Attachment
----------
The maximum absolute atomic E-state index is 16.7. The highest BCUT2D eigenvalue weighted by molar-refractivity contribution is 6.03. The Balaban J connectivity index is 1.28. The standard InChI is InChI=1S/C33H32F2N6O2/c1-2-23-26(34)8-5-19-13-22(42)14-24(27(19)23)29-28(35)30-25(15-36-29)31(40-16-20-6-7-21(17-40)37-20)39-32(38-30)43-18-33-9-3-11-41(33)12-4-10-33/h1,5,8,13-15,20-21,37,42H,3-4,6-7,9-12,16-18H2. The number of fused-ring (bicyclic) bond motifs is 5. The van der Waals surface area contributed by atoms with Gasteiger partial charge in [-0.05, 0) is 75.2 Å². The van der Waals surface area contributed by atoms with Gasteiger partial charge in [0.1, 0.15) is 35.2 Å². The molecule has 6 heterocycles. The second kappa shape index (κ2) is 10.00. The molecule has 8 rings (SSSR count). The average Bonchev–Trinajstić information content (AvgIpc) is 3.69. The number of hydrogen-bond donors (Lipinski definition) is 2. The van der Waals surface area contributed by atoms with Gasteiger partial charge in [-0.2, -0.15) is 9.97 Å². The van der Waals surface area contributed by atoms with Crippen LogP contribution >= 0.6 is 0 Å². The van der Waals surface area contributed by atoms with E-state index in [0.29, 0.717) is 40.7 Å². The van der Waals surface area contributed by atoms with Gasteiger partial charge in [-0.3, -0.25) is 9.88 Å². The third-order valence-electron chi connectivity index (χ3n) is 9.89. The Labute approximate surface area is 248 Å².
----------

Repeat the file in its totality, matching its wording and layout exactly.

The maximum absolute atomic E-state index is 16.7. The highest BCUT2D eigenvalue weighted by molar-refractivity contribution is 6.03. The Balaban J connectivity index is 1.28. The standard InChI is InChI=1S/C33H32F2N6O2/c1-2-23-26(34)8-5-19-13-22(42)14-24(27(19)23)29-28(35)30-25(15-36-29)31(40-16-20-6-7-21(17-40)37-20)39-32(38-30)43-18-33-9-3-11-41(33)12-4-10-33/h1,5,8,13-15,20-21,37,42H,3-4,6-7,9-12,16-18H2. The number of fused-ring (bicyclic) bond motifs is 5. The van der Waals surface area contributed by atoms with Gasteiger partial charge in [-0.05, 0) is 75.2 Å². The van der Waals surface area contributed by atoms with Gasteiger partial charge in [0.1, 0.15) is 35.2 Å². The molecule has 6 heterocycles. The second kappa shape index (κ2) is 10.00. The molecule has 8 rings (SSSR count). The average Bonchev–Trinajstić information content (AvgIpc) is 3.69. The number of hydrogen-bond donors (Lipinski definition) is 2. The van der Waals surface area contributed by atoms with Gasteiger partial charge in [-0.2, -0.15) is 9.97 Å². The van der Waals surface area contributed by atoms with Crippen LogP contribution >= 0.6 is 0 Å². The van der Waals surface area contributed by atoms with E-state index in [0.29, 0.717) is 40.7 Å². The van der Waals surface area contributed by atoms with Gasteiger partial charge in [-0.3, -0.25) is 9.88 Å². The third-order valence-electron chi connectivity index (χ3n) is 9.89. The Labute approximate surface area is 248 Å².